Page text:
Arrhythmia in Children | Pediatrics


Arrhythmia in Children

An irregular heart rhythm isn’t always cause for concern. But for children who need treatment for arrhythmia, our pediatric cardiologists are here to help.

Medically reviewed by Jonathan Gil Dayan, M.D. on March 08, 2024.

Female health care provider listening to young boy’s heart with a stethoscope.

What Are Arrhythmias in Children?

An arrhythmia describes any type of irregular heart rate. It could be that your child’s heart is beating too fast, too slow, skipping beats or having extra beats.

Most arrhythmias are harmless, and many require no treatment. Yet an irregular heart rate can sometimes make it harder for the heart to effectively pump blood. In rare cases, arrhythmias can be dangerous.

If your child does need treatment for arrhythmia, the UC Davis Pediatric Heart Center offers a variety of therapies. Our pediatric cardiologists use the latest arrhythmia treatment methods to keep your child safe.  

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Types of Arrhythmias in Children

An arrhythmia can affect different areas of the heart. There are several types of arrhythmias that can happen in children, including:


With tachycardia, your child’s heart rate is too fast. There are several types of tachycardias, defined by where or how the irregularity starts.

Wolff-Parkinson-White Syndrome

This malfunction (usually present at birth) causes electrical signals between the heart’s upper and lower chambers to short-circuit. The result is a too-fast heart rate.

Long QT Syndrome

This results from the lower chamber of the heart not relaxing quickly enough after a contraction.

Sick Sinus Syndrome

In sick sinus syndrome, electrical misfires in the heart’s sinus node can lead to a too-fast or too-slow heart rate.

Heart Block

Blocked or delayed electrical signals in the heart’s chambers can slow your child’s heart rate.

Atrial Flutter

When the upper chambers (atria) of the heart contract too quickly, it causes a very fast heartbeat, called atrial flutter.


Symptoms of Arrhythmias in Children

In some cases, pediatric arrhythmias do not cause any symptoms. If your child does experience symptoms, they may vary depending on the type and severity of the arrhythmia.

Common Symptoms

Talk to your pediatrician if you or your child notice any of these possible signs of an arrhythmia:

  • Dizziness
  • Fatigue
  • Fluttery feeling in the chest
  • Irritability (especially in very young children)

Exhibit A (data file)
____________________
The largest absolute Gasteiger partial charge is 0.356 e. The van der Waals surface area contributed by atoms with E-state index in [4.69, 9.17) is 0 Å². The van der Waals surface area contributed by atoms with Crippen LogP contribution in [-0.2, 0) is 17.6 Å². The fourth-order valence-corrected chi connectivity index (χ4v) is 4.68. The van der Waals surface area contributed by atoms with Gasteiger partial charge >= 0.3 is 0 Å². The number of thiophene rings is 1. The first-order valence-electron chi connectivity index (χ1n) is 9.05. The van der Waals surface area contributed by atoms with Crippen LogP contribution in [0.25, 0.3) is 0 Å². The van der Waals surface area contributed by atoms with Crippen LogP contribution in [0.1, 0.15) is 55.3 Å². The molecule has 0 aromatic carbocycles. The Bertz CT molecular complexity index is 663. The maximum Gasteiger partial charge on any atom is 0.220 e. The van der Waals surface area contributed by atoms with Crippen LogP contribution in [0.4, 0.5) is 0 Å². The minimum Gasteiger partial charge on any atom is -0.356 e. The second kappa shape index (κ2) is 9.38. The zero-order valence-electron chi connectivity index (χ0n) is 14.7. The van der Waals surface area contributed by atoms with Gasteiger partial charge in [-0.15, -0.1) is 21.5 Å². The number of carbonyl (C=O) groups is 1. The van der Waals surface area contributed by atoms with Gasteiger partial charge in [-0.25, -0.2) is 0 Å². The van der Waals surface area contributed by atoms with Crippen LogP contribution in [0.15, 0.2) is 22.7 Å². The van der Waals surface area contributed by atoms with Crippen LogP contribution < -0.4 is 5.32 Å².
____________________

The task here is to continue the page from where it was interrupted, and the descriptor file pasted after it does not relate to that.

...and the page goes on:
Emergency Symptoms

In rare cases, an arrhythmia can be life-threatening. Seek immediate medical care if your child experiences: 

  • Chest pain
  • Fainting
  • Shortness of breath

Causes of Arrhythmias in Children

There are many factors that can lead to an irregular heart rate in children. Causes of arrhythmias may include:

Congenital Heart Defect

A congenital heart defect is a change to the heart’s structure present at birth. These changes can sometimes disrupt the heart’s function and cause an arrhythmia.

Electrical Signaling Problems

The heart’s electrical system is a complex circuit designed to keep the heart beating regularly. A problem with the electrical signals in the heart can cause it to beat too slowly, too quickly or erratically.

Electrolyte Imbalances

The body needs to maintain a balance of certain minerals called electrolytes. When electrolytes are out of balance, it can affect how the heart beats.

Inherited Conditions

Certain heart conditions can be passed to a child from their parents. These inherited conditions may increase the child’s risk of developing an arrhythmia.


Diagnosis of Arrhythmias in Children

Your child’s provider may notice an arrhythmia while listening to their heart during a routine exam. To help diagnose the type and severity of the arrhythmia, they may do other tests, including:

  • Blood tests to check for any electrolyte imbalances.
  • Echocardiogram to look for structural defects in the heart.
  • Electrocardiogram (ECG) to test the heart’s electrical activity.
  • Longer electrocardiographic monitoring can range from 24 hours to 30 days (or up to 3 years with implantable devices).

Treatments for Arrhythmias in Children

If your child’s arrhythmia doesn’t cause noticeable symptoms, it may not require treatment. For children whose symptoms interfere with everyday life and activities, the right treatment can help. Our pediatric cardiologists use advanced methods to treat arrhythmias safely and effectively.


Certain drugs can help regulate a too-fast, too-slow or erratic heart rate.


Our pediatric cardiac surgeons thread a small tube (catheter) into the heart muscle. They use that access to treat the area of the heart that is causing the arrhythmia.


This procedure treats children with a too-fast heartbeat. We use an electric current to help restore a normal heart rhythm.

Implantable Device

We can place a pacemaker or implantable defibrillator under your child’s skin to regulate their heart rate.

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